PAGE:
As Hurricane Season Looms Ahead, Leon County Works To Prevent Neighborhood Entrances From Flooding
Hurricane season beings June 1, and heavy storms bring potential floods. Kevin Peters is the Emergency Management Director for Leon County. He says low-lying areas around Lake Jackson, Ochlockonee, and St. Marks rivers all have potential flood risks.
“It depends on how much rain falls and the rate that it does fall. Some roads may flood in routine rains. We have some low roads that may pond over briefly when we get a heavier rain event from just a general heavy thunderstorm in the summer. But obviously, with a tropical system that drops 20 inches of rain, any road will be subject to flooding,” Peters says.
Peters says in 2008, Tropical Storm Fay dropped 12 to 20 inches of rain across Leon County. Theresa Heiker is the stormwater management coordinator for Leon County’s Public Works department. She says when Fay struck the county, entrances to Golden Pheasant and Windwood Hills neighborhoods got flooded.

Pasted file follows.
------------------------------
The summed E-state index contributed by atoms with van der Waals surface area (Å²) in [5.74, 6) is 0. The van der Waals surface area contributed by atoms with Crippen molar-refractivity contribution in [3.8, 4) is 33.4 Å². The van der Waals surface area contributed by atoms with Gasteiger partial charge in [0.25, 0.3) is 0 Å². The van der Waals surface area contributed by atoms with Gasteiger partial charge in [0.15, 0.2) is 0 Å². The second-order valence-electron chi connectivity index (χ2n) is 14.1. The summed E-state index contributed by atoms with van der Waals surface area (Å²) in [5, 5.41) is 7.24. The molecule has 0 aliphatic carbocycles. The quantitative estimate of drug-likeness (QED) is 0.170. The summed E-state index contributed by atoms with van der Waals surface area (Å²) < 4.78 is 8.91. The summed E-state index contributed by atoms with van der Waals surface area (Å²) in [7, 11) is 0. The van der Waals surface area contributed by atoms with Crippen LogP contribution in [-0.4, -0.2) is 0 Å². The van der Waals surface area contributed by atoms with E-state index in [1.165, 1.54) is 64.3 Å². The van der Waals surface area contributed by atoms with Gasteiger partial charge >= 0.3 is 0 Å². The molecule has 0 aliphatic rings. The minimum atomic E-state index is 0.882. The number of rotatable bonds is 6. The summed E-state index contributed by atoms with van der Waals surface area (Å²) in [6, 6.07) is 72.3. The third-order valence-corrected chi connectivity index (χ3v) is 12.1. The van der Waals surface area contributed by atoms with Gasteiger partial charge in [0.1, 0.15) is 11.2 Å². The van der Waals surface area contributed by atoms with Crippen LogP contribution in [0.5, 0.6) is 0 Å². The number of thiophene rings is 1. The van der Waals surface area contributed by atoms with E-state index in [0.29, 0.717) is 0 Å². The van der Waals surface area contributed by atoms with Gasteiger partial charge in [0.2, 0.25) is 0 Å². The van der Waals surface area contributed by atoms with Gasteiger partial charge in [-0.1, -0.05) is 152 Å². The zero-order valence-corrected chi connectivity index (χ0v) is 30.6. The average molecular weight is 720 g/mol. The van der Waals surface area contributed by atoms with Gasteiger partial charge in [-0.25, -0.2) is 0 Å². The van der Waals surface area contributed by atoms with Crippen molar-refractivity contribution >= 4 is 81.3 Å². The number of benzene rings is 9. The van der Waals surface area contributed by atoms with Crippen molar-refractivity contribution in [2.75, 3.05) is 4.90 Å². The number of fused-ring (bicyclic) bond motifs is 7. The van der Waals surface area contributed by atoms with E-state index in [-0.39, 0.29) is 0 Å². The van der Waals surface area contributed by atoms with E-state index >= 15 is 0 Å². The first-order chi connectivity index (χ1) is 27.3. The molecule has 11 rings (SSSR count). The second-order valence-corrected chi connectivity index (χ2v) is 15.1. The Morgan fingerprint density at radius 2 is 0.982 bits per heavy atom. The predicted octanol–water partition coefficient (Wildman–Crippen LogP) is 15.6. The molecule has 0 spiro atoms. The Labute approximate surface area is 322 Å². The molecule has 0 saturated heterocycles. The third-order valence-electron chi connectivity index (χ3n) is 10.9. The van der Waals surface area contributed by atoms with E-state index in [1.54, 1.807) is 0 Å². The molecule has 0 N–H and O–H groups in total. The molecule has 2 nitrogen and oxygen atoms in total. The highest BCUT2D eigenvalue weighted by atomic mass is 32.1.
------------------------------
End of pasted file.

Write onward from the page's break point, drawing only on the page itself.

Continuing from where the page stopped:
“Lake Lafayette rose, and the stream that carries the water from U.S. 27 down to the lake overtopped those roads and made it impossible to get into the neighborhoods that are north of U.S. 27,” Heiker says.
Now, the county is working on projects to improve the water flow in those areas. Peters says 6 to 12 inches of moving water can push a car off the roadway. He advises people to turn around if they see a road is flooded.